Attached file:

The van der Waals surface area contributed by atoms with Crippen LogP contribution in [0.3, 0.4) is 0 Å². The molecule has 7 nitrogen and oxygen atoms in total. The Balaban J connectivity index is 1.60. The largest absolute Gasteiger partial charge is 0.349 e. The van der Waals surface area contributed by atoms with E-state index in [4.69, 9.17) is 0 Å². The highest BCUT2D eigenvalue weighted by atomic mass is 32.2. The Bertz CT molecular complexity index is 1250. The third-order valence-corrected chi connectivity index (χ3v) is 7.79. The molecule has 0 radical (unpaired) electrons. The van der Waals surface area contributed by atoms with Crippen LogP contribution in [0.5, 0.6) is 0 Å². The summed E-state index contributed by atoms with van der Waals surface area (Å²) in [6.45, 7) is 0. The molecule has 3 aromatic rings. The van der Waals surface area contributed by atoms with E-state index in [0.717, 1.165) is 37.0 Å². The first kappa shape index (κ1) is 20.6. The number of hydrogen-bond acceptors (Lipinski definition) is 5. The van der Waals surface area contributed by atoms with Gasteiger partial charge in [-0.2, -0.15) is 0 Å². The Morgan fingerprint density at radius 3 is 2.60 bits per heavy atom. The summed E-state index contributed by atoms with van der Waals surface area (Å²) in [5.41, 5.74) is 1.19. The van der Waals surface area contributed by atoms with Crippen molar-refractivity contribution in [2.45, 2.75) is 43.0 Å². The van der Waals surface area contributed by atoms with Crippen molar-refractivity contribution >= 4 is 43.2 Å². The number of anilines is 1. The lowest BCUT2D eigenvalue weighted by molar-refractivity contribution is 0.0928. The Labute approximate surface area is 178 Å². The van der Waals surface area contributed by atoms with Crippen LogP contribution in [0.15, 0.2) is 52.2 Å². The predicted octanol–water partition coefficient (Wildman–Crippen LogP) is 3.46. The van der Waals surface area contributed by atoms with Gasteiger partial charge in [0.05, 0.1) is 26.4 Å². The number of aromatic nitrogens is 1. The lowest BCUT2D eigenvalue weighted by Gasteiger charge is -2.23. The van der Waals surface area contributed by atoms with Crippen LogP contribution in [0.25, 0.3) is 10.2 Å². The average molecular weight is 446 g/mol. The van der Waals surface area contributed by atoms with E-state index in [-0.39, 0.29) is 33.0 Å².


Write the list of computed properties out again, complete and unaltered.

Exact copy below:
The van der Waals surface area contributed by atoms with Crippen LogP contribution in [0.3, 0.4) is 0 Å². The molecule has 7 nitrogen and oxygen atoms in total. The Balaban J connectivity index is 1.60. The largest absolute Gasteiger partial charge is 0.349 e. The van der Waals surface area contributed by atoms with E-state index in [4.69, 9.17) is 0 Å². The highest BCUT2D eigenvalue weighted by atomic mass is 32.2. The Bertz CT molecular complexity index is 1250. The third-order valence-corrected chi connectivity index (χ3v) is 7.79. The molecule has 0 radical (unpaired) electrons. The van der Waals surface area contributed by atoms with Crippen LogP contribution in [0.5, 0.6) is 0 Å². The summed E-state index contributed by atoms with van der Waals surface area (Å²) in [6.45, 7) is 0. The molecule has 3 aromatic rings. The van der Waals surface area contributed by atoms with E-state index in [0.717, 1.165) is 37.0 Å². The first kappa shape index (κ1) is 20.6. The number of hydrogen-bond acceptors (Lipinski definition) is 5. The van der Waals surface area contributed by atoms with Gasteiger partial charge in [-0.2, -0.15) is 0 Å². The Morgan fingerprint density at radius 3 is 2.60 bits per heavy atom. The summed E-state index contributed by atoms with van der Waals surface area (Å²) in [5.41, 5.74) is 1.19. The van der Waals surface area contributed by atoms with Crippen molar-refractivity contribution in [2.45, 2.75) is 43.0 Å². The van der Waals surface area contributed by atoms with Crippen molar-refractivity contribution >= 4 is 43.2 Å². The number of anilines is 1. The lowest BCUT2D eigenvalue weighted by molar-refractivity contribution is 0.0928. The Labute approximate surface area is 178 Å². The van der Waals surface area contributed by atoms with Crippen LogP contribution in [0.15, 0.2) is 52.2 Å². The predicted octanol–water partition coefficient (Wildman–Crippen LogP) is 3.46. The van der Waals surface area contributed by atoms with Gasteiger partial charge in [0.05, 0.1) is 26.4 Å². The number of aromatic nitrogens is 1. The lowest BCUT2D eigenvalue weighted by Gasteiger charge is -2.23. The van der Waals surface area contributed by atoms with Crippen LogP contribution in [0.25, 0.3) is 10.2 Å². The average molecular weight is 446 g/mol. The van der Waals surface area contributed by atoms with E-state index in [-0.39, 0.29) is 33.0 Å².